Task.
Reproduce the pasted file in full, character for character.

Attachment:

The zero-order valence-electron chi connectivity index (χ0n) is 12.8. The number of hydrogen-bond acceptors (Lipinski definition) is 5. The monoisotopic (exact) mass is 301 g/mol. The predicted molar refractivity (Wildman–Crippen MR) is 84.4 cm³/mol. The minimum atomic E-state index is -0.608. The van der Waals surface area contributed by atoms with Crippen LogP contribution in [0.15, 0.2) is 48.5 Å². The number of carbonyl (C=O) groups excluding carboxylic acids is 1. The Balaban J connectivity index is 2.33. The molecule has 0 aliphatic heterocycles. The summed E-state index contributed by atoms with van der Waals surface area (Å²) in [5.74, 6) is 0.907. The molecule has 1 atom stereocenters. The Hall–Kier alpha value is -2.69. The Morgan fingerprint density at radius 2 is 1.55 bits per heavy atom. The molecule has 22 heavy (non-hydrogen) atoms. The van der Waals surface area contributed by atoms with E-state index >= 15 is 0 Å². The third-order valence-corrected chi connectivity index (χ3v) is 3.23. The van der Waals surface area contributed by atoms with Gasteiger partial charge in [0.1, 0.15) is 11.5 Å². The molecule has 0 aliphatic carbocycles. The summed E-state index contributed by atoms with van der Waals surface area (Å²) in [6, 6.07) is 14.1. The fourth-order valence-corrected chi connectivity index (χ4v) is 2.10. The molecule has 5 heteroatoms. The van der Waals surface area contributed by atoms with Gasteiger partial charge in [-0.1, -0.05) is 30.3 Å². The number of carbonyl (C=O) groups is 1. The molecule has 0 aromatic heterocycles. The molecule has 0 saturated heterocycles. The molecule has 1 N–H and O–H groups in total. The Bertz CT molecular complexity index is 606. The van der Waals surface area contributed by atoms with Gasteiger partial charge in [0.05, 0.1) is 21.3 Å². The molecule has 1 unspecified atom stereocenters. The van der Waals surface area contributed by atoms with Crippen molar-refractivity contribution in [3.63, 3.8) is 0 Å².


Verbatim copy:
The zero-order valence-electron chi connectivity index (χ0n) is 12.8. The number of hydrogen-bond acceptors (Lipinski definition) is 5. The monoisotopic (exact) mass is 301 g/mol. The predicted molar refractivity (Wildman–Crippen MR) is 84.4 cm³/mol. The minimum atomic E-state index is -0.608. The van der Waals surface area contributed by atoms with Crippen LogP contribution in [0.15, 0.2) is 48.5 Å². The number of carbonyl (C=O) groups excluding carboxylic acids is 1. The Balaban J connectivity index is 2.33. The molecule has 0 aliphatic heterocycles. The summed E-state index contributed by atoms with van der Waals surface area (Å²) in [5.74, 6) is 0.907. The molecule has 1 atom stereocenters. The Hall–Kier alpha value is -2.69. The Morgan fingerprint density at radius 2 is 1.55 bits per heavy atom. The molecule has 22 heavy (non-hydrogen) atoms. The van der Waals surface area contributed by atoms with E-state index >= 15 is 0 Å². The third-order valence-corrected chi connectivity index (χ3v) is 3.23. The van der Waals surface area contributed by atoms with Gasteiger partial charge in [0.1, 0.15) is 11.5 Å². The molecule has 0 aliphatic carbocycles. The summed E-state index contributed by atoms with van der Waals surface area (Å²) in [6, 6.07) is 14.1. The fourth-order valence-corrected chi connectivity index (χ4v) is 2.10. The molecule has 5 heteroatoms. The van der Waals surface area contributed by atoms with Gasteiger partial charge in [-0.1, -0.05) is 30.3 Å². The number of carbonyl (C=O) groups is 1. The molecule has 0 aromatic heterocycles. The molecule has 0 saturated heterocycles. The molecule has 1 N–H and O–H groups in total. The Bertz CT molecular complexity index is 606. The van der Waals surface area contributed by atoms with Gasteiger partial charge in [0.05, 0.1) is 21.3 Å². The molecule has 1 unspecified atom stereocenters. The van der Waals surface area contributed by atoms with Crippen molar-refractivity contribution in [3.63, 3.8) is 0 Å².